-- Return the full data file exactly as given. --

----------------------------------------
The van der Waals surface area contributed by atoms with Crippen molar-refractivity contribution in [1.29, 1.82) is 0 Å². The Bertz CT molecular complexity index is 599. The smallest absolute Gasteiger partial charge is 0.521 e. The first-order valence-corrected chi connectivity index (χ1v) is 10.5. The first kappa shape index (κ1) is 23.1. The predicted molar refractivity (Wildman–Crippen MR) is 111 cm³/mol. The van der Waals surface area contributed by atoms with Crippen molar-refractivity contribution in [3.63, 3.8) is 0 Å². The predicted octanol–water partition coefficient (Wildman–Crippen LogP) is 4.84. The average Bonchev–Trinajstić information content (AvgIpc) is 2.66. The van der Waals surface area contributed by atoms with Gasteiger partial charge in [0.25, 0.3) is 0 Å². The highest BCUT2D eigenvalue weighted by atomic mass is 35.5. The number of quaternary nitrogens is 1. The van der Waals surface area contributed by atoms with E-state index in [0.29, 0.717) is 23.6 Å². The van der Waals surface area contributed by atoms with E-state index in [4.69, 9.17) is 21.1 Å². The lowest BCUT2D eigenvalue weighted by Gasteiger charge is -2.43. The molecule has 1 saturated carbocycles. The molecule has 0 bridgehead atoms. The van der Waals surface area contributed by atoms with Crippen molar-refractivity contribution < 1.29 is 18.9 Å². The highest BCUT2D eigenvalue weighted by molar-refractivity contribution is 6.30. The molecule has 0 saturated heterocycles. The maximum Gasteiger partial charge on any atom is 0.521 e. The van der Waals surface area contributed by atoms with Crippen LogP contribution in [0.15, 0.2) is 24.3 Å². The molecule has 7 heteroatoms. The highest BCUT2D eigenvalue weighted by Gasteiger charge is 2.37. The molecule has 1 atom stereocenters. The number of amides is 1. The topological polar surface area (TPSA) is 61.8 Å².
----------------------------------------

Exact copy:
The van der Waals surface area contributed by atoms with Crippen molar-refractivity contribution in [1.29, 1.82) is 0 Å². The Bertz CT molecular complexity index is 599. The smallest absolute Gasteiger partial charge is 0.521 e. The first-order valence-corrected chi connectivity index (χ1v) is 10.5. The first kappa shape index (κ1) is 23.1. The predicted molar refractivity (Wildman–Crippen MR) is 111 cm³/mol. The van der Waals surface area contributed by atoms with Crippen molar-refractivity contribution in [3.63, 3.8) is 0 Å². The predicted octanol–water partition coefficient (Wildman–Crippen LogP) is 4.84. The average Bonchev–Trinajstić information content (AvgIpc) is 2.66. The van der Waals surface area contributed by atoms with Gasteiger partial charge in [0.25, 0.3) is 0 Å². The highest BCUT2D eigenvalue weighted by atomic mass is 35.5. The number of quaternary nitrogens is 1. The van der Waals surface area contributed by atoms with E-state index in [0.29, 0.717) is 23.6 Å². The van der Waals surface area contributed by atoms with E-state index in [4.69, 9.17) is 21.1 Å². The lowest BCUT2D eigenvalue weighted by Gasteiger charge is -2.43. The molecule has 1 saturated carbocycles. The molecule has 0 bridgehead atoms. The van der Waals surface area contributed by atoms with Crippen molar-refractivity contribution < 1.29 is 18.9 Å². The highest BCUT2D eigenvalue weighted by molar-refractivity contribution is 6.30. The molecule has 0 saturated heterocycles. The maximum Gasteiger partial charge on any atom is 0.521 e. The van der Waals surface area contributed by atoms with Crippen LogP contribution in [0.15, 0.2) is 24.3 Å². The molecule has 7 heteroatoms. The highest BCUT2D eigenvalue weighted by Gasteiger charge is 2.37. The molecule has 1 atom stereocenters. The number of amides is 1. The topological polar surface area (TPSA) is 61.8 Å².